14
Jul
2020

Creating an Evacuation Plan for Your Office

Chaos and confusion can arise when a disaster threatens your business. Fires, combustive dust explosions, earthquakes, hurricanes, and bomb threats are just some of the emergencies that require preparedness.

The best way to prevent panic in emergency situations is to create an emergency evacuation plan for your office. According to OSHA, an emergency action plan should include the right evacuation elements. The following steps will help you prepare your employees for an emergency.

Creating an Evacuation Plan for Your Office 1

Situations Requiring an Evacuation

Not every emergency requires an evacuation, and this is something you should consider when creating your evacuation plan. In some situations, shelter-in-place is the best way to go.

For instance, in case radiological, biological, or chemical contaminants get released into the environment, it’s best to stay in a small designated room without windows (or with just a few small windows) rather than evacuate.

Extreme weather or shootings and violence in the area can also be a reason for shelter in place. As for other types of emergency, specify the exact conditions that require you to evacuate the premises.

Try to imagine different scenarios that require an evacuation plan. Fires and earthquakes should certainly be on the top of your list, but it’s important to dig deeper.

For instance, consider where a fire is most likely to break out.  Are you using personal fridges or portable space heaters in your office? Do wildfires pose a danger in your area?

Is there any electrical or kitchen equipment in your office that could malfunction? If so, be sure to put a list of “house rules” on appliances and devices.



If the emergency is caused by an external factor, it is very important to be on the same page with your local government and emergency services. To get better acquainted with unique planning considerations, check out FEMA’s guide for all-hazard emergency operations planning.

Establish a Clear Chain of Command

Which employees will be the ones to assess the situation and decide whether an evacuation is required? For a well-organized evacuation plan, you need to assign responsibilities for key roles. They may include:

  • Evacuation coordinator: You need someone who will make sure that every important step is being taken. To make sure everyone sticks to their role, the coordinator will handle the checklist.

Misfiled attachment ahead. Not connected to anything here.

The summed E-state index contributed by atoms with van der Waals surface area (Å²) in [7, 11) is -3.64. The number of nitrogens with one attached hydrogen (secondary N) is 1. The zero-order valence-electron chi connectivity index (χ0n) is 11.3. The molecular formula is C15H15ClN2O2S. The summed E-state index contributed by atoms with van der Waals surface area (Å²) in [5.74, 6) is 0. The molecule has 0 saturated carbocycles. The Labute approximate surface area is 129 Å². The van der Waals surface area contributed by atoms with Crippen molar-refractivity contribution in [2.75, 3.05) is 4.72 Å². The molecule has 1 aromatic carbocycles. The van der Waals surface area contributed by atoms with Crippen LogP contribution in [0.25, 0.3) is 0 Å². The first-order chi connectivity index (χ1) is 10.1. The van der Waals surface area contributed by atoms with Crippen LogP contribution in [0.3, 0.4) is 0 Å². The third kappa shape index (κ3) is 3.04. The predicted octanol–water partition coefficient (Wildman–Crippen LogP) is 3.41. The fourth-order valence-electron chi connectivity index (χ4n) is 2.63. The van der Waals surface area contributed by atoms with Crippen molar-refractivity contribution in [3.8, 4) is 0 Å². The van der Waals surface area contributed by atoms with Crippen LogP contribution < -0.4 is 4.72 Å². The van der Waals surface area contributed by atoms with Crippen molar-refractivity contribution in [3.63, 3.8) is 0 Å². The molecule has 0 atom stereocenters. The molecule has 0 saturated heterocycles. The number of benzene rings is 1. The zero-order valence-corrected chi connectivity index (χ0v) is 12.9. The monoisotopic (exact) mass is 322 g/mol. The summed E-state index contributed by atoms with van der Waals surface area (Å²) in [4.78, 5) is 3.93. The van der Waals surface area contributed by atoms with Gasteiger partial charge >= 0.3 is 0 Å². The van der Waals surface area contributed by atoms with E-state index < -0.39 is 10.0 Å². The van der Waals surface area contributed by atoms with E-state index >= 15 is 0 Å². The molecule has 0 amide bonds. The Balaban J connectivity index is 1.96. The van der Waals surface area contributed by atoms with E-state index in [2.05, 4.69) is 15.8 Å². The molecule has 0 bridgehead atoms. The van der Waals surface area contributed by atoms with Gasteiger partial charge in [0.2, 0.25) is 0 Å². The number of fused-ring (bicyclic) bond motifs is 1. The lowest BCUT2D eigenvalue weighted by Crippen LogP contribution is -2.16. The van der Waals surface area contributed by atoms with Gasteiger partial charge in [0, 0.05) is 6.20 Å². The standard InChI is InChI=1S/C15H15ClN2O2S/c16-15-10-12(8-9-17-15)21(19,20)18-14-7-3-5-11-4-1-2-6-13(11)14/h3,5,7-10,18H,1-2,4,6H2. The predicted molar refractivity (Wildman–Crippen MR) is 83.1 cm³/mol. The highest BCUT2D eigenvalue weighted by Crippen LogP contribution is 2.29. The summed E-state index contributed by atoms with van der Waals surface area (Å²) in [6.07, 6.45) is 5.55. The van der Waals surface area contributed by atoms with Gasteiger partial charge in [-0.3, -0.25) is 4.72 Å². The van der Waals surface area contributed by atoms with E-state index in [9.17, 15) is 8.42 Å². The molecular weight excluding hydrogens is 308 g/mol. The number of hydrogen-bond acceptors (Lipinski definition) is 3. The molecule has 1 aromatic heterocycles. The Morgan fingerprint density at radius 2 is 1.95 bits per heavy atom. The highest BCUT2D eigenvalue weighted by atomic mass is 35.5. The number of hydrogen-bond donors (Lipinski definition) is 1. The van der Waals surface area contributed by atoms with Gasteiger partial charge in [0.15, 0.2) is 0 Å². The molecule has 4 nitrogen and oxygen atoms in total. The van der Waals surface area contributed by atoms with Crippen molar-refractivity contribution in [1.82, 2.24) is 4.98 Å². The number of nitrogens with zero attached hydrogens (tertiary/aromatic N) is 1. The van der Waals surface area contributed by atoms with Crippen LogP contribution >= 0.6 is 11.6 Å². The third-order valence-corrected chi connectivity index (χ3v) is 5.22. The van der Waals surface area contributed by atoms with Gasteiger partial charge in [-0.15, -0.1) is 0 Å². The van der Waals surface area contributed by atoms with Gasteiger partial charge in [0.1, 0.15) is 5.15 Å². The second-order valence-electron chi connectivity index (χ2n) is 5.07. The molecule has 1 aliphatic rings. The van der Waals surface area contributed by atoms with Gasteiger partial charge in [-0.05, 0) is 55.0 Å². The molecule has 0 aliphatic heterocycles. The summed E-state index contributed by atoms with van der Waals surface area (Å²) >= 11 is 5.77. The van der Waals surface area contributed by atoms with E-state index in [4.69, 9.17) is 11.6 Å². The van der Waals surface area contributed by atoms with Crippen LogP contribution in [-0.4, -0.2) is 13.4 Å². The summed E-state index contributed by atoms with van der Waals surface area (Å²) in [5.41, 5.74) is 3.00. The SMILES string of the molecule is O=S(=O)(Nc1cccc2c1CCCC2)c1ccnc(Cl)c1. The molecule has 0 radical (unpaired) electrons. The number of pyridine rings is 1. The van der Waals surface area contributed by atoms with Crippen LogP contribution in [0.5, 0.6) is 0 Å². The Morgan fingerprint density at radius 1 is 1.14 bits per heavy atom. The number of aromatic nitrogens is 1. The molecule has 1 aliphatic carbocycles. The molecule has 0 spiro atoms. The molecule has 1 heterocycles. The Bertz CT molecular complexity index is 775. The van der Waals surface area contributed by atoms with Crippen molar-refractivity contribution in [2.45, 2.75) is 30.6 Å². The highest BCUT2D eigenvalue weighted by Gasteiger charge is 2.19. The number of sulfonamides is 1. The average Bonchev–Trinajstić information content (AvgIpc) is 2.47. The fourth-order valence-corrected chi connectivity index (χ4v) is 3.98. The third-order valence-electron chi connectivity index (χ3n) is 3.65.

• Head checker: So that no one is left behind, you need a person who will ensure that every employee (and visitor) is accounted for. Before employees exit the building, they should perform a headcount. You should also designate an off-site meeting point where this person will conduct another headcount.
  • Alert manager: If a disaster occurs, there should be a designated person who will call the emergency services. This employee should also shut off the gas lines and close office fire doors.
  • Emergency first aid practitioner: Until licensed medics arrive, someone should take care of wounded employees, if there are any. To be certain you’ll have someone competent to carry out this task, send several employee volunteers to an emergency first aid training program.
  • Route Guide: To make sure the evacuation will be calm and orderly, you need a person who will clear all routes and guide employees.
  • Fire extinguisher: It’s good to have someone who knows how to handle a fire extinguisher and knows how to react to a fire quickly. However, if the fire has spread away from its source, fighting it is not a good idea. If you can’t bring it under control in 30 seconds, proceed with the evacuation plan.

In case you have a very big office, or if it is on multiple floors, you may need to assign more than one of the same role. Moreover, all of them should coordinate the evacuation together.

Specify Procedures

Mark every emergency exit, route, and piece of equipment. Use photoluminescent paint to mark key locations and directions in case your building has many stairwells without windows and other interior spaces that might get dark in case of a disaster. This way, you’ll be making sure everyone can see their way.

If your office is in a high-rise building, your evacuation plan will require more work. If you work in a bigger office, make sure you have a readily available visitor log and a visitor management system.

Know Your Tools

Now is the right time to inspect your escape ladders, emergency lighting, megaphone, fire alarms, fire extinguishers, and all other safety equipment. Do note that you should replace disposable fire extinguishers every 12 years and refill reusable fire extinguishers every 10 years.

Make sure to buy enough chemical suits, hoods, and gloves, as well as hard hats and safety shoes. Don’t forget about face shields, respirators, and goggles. If you have electrical hazards in the workplace, it’s a good idea to get a life-saving kit or two.

Your evacuation plan should contain clearly marked locations of your emergency equipment and everyone should know how to use it. The equipment should be well-stocked and on hand.

Practice, Practice, Practice

When was the last time your company had a fire drill? Practice makes perfect, and that goes for emergency evacuation plans as well.

Prepare your staff for an emergency through training and repetition. Periodic drills are a key component of a proper evacuation plan. Make sure to carry them out every few months.

Michael has been working in marketing for almost a decade and has worked with a huge range of clients, which has made him knowledgeable on many different subjects. He has recently rediscovered a passion for writing and hopes to make it a daily habit. You can read more of Michael’s work at Qeedle.

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